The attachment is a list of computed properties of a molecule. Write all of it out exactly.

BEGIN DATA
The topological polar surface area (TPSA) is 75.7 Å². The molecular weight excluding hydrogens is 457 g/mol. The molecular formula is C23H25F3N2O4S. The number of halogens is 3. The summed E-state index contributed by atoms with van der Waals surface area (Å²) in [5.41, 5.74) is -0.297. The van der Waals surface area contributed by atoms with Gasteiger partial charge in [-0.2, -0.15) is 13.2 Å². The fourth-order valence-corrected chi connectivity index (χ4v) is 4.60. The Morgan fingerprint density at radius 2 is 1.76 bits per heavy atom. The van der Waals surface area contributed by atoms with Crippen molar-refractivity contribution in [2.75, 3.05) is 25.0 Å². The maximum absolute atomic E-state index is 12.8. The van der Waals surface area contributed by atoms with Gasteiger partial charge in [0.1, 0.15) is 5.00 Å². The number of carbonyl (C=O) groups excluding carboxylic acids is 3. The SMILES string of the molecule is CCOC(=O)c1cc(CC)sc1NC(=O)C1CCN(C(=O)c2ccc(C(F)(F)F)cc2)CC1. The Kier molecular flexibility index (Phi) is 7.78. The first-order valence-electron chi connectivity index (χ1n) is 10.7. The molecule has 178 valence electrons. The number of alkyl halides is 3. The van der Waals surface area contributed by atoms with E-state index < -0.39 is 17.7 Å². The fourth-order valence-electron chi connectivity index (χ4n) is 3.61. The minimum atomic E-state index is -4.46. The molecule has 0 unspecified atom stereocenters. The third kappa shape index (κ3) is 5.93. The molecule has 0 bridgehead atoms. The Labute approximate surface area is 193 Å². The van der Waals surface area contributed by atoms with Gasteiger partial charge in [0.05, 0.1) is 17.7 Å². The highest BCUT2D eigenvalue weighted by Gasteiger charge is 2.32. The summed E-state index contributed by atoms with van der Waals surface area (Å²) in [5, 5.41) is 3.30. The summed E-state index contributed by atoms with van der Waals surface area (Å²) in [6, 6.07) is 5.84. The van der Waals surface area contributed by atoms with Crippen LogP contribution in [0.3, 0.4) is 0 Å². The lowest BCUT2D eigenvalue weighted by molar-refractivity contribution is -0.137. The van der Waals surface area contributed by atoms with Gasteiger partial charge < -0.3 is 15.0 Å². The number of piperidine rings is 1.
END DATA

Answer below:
The topological polar surface area (TPSA) is 75.7 Å². The molecular weight excluding hydrogens is 457 g/mol. The molecular formula is C23H25F3N2O4S. The number of halogens is 3. The summed E-state index contributed by atoms with van der Waals surface area (Å²) in [5.41, 5.74) is -0.297. The van der Waals surface area contributed by atoms with Gasteiger partial charge in [-0.2, -0.15) is 13.2 Å². The fourth-order valence-corrected chi connectivity index (χ4v) is 4.60. The Morgan fingerprint density at radius 2 is 1.76 bits per heavy atom. The van der Waals surface area contributed by atoms with Crippen molar-refractivity contribution in [2.75, 3.05) is 25.0 Å². The maximum absolute atomic E-state index is 12.8. The van der Waals surface area contributed by atoms with Gasteiger partial charge in [0.1, 0.15) is 5.00 Å². The number of carbonyl (C=O) groups excluding carboxylic acids is 3. The SMILES string of the molecule is CCOC(=O)c1cc(CC)sc1NC(=O)C1CCN(C(=O)c2ccc(C(F)(F)F)cc2)CC1. The Kier molecular flexibility index (Phi) is 7.78. The first-order valence-electron chi connectivity index (χ1n) is 10.7. The molecule has 178 valence electrons. The number of alkyl halides is 3. The van der Waals surface area contributed by atoms with E-state index < -0.39 is 17.7 Å². The fourth-order valence-electron chi connectivity index (χ4n) is 3.61. The minimum atomic E-state index is -4.46. The molecule has 0 unspecified atom stereocenters. The third kappa shape index (κ3) is 5.93. The molecule has 0 bridgehead atoms. The Labute approximate surface area is 193 Å². The van der Waals surface area contributed by atoms with Gasteiger partial charge in [0.05, 0.1) is 17.7 Å². The highest BCUT2D eigenvalue weighted by Gasteiger charge is 2.32. The summed E-state index contributed by atoms with van der Waals surface area (Å²) in [5, 5.41) is 3.30. The summed E-state index contributed by atoms with van der Waals surface area (Å²) in [6, 6.07) is 5.84. The van der Waals surface area contributed by atoms with Crippen LogP contribution in [0.3, 0.4) is 0 Å². The lowest BCUT2D eigenvalue weighted by molar-refractivity contribution is -0.137. The van der Waals surface area contributed by atoms with Gasteiger partial charge < -0.3 is 15.0 Å². The number of piperidine rings is 1.